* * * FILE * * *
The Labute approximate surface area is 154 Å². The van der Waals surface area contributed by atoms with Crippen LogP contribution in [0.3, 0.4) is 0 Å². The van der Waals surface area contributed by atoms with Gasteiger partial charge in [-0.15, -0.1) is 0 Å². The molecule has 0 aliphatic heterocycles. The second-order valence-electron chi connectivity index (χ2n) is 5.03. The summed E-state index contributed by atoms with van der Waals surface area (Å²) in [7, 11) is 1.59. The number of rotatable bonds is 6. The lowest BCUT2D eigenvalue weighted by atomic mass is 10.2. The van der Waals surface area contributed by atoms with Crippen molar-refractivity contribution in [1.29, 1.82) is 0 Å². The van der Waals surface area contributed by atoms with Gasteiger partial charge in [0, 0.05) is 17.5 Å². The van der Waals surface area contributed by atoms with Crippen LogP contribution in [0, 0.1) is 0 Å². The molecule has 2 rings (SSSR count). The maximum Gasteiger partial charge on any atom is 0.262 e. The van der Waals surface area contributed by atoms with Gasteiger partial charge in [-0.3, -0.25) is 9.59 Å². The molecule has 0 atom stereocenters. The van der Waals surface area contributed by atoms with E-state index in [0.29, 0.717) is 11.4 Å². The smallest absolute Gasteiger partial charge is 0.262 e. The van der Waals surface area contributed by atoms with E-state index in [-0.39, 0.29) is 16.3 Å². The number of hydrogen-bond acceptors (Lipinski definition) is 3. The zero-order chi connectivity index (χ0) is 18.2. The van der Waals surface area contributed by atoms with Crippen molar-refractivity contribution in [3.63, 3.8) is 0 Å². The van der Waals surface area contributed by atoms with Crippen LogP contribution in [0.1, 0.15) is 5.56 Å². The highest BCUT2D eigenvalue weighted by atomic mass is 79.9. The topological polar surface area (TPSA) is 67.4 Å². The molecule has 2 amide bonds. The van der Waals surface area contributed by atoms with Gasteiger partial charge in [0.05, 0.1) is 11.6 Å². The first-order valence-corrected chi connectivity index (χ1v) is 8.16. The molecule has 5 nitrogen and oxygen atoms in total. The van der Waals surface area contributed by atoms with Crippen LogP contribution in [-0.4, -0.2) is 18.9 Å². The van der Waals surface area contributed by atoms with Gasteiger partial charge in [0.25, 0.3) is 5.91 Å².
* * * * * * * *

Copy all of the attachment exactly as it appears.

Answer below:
The Labute approximate surface area is 154 Å². The van der Waals surface area contributed by atoms with Crippen LogP contribution in [0.3, 0.4) is 0 Å². The van der Waals surface area contributed by atoms with Gasteiger partial charge in [-0.15, -0.1) is 0 Å². The molecule has 0 aliphatic heterocycles. The second-order valence-electron chi connectivity index (χ2n) is 5.03. The summed E-state index contributed by atoms with van der Waals surface area (Å²) in [7, 11) is 1.59. The number of rotatable bonds is 6. The lowest BCUT2D eigenvalue weighted by atomic mass is 10.2. The van der Waals surface area contributed by atoms with Crippen molar-refractivity contribution in [1.29, 1.82) is 0 Å². The van der Waals surface area contributed by atoms with Gasteiger partial charge in [0, 0.05) is 17.5 Å². The van der Waals surface area contributed by atoms with Crippen LogP contribution in [0, 0.1) is 0 Å². The molecule has 2 rings (SSSR count). The maximum Gasteiger partial charge on any atom is 0.262 e. The van der Waals surface area contributed by atoms with Gasteiger partial charge in [-0.3, -0.25) is 9.59 Å². The molecule has 0 atom stereocenters. The van der Waals surface area contributed by atoms with E-state index in [0.29, 0.717) is 11.4 Å². The smallest absolute Gasteiger partial charge is 0.262 e. The van der Waals surface area contributed by atoms with E-state index in [-0.39, 0.29) is 16.3 Å². The number of hydrogen-bond acceptors (Lipinski definition) is 3. The zero-order chi connectivity index (χ0) is 18.2. The van der Waals surface area contributed by atoms with Crippen molar-refractivity contribution in [3.63, 3.8) is 0 Å². The van der Waals surface area contributed by atoms with Crippen LogP contribution in [0.1, 0.15) is 5.56 Å². The highest BCUT2D eigenvalue weighted by atomic mass is 79.9. The topological polar surface area (TPSA) is 67.4 Å². The molecule has 2 amide bonds. The van der Waals surface area contributed by atoms with Gasteiger partial charge in [0.05, 0.1) is 11.6 Å². The first-order valence-corrected chi connectivity index (χ1v) is 8.16. The molecule has 5 nitrogen and oxygen atoms in total. The van der Waals surface area contributed by atoms with Crippen LogP contribution in [-0.4, -0.2) is 18.9 Å². The van der Waals surface area contributed by atoms with Gasteiger partial charge in [0.25, 0.3) is 5.91 Å².